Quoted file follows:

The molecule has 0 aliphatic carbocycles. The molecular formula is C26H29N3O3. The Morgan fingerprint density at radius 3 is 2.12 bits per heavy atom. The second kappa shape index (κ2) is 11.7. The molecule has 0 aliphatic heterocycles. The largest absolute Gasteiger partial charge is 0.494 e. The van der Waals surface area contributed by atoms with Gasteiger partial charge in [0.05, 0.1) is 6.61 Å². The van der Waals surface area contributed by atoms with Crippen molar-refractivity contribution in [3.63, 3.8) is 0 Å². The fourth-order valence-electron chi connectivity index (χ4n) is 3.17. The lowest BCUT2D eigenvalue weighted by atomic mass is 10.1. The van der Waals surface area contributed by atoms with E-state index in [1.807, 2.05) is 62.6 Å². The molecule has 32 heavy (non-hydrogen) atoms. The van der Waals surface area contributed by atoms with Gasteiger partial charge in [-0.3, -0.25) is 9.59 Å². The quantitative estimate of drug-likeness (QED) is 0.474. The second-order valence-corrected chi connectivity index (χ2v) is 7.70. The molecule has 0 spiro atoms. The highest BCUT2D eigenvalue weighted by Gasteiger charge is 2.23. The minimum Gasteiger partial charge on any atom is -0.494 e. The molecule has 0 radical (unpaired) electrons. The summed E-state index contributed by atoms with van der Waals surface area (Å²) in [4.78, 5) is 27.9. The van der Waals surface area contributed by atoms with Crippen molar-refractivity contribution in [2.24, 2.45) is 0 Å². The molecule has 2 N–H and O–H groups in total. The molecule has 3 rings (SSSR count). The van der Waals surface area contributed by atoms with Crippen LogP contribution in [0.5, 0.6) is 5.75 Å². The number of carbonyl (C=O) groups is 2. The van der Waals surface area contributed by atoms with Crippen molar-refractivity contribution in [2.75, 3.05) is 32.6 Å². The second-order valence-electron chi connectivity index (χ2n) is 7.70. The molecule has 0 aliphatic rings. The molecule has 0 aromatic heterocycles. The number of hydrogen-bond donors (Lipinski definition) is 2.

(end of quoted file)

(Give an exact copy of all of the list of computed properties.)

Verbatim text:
The molecule has 0 aliphatic carbocycles. The molecular formula is C26H29N3O3. The Morgan fingerprint density at radius 3 is 2.12 bits per heavy atom. The second kappa shape index (κ2) is 11.7. The molecule has 0 aliphatic heterocycles. The largest absolute Gasteiger partial charge is 0.494 e. The van der Waals surface area contributed by atoms with Gasteiger partial charge in [0.05, 0.1) is 6.61 Å². The van der Waals surface area contributed by atoms with Crippen molar-refractivity contribution in [3.63, 3.8) is 0 Å². The fourth-order valence-electron chi connectivity index (χ4n) is 3.17. The lowest BCUT2D eigenvalue weighted by atomic mass is 10.1. The van der Waals surface area contributed by atoms with E-state index in [1.807, 2.05) is 62.6 Å². The molecule has 32 heavy (non-hydrogen) atoms. The van der Waals surface area contributed by atoms with Gasteiger partial charge in [-0.3, -0.25) is 9.59 Å². The quantitative estimate of drug-likeness (QED) is 0.474. The second-order valence-corrected chi connectivity index (χ2v) is 7.70. The molecule has 0 spiro atoms. The highest BCUT2D eigenvalue weighted by Gasteiger charge is 2.23. The minimum Gasteiger partial charge on any atom is -0.494 e. The molecule has 0 radical (unpaired) electrons. The summed E-state index contributed by atoms with van der Waals surface area (Å²) in [4.78, 5) is 27.9. The van der Waals surface area contributed by atoms with Crippen molar-refractivity contribution in [2.24, 2.45) is 0 Å². The molecule has 2 N–H and O–H groups in total. The molecule has 3 rings (SSSR count). The van der Waals surface area contributed by atoms with Crippen LogP contribution in [0.5, 0.6) is 5.75 Å². The number of carbonyl (C=O) groups is 2. The van der Waals surface area contributed by atoms with Crippen molar-refractivity contribution in [2.75, 3.05) is 32.6 Å². The second-order valence-electron chi connectivity index (χ2n) is 7.70. The molecule has 0 aliphatic rings. The molecule has 0 aromatic heterocycles. The number of hydrogen-bond donors (Lipinski definition) is 2.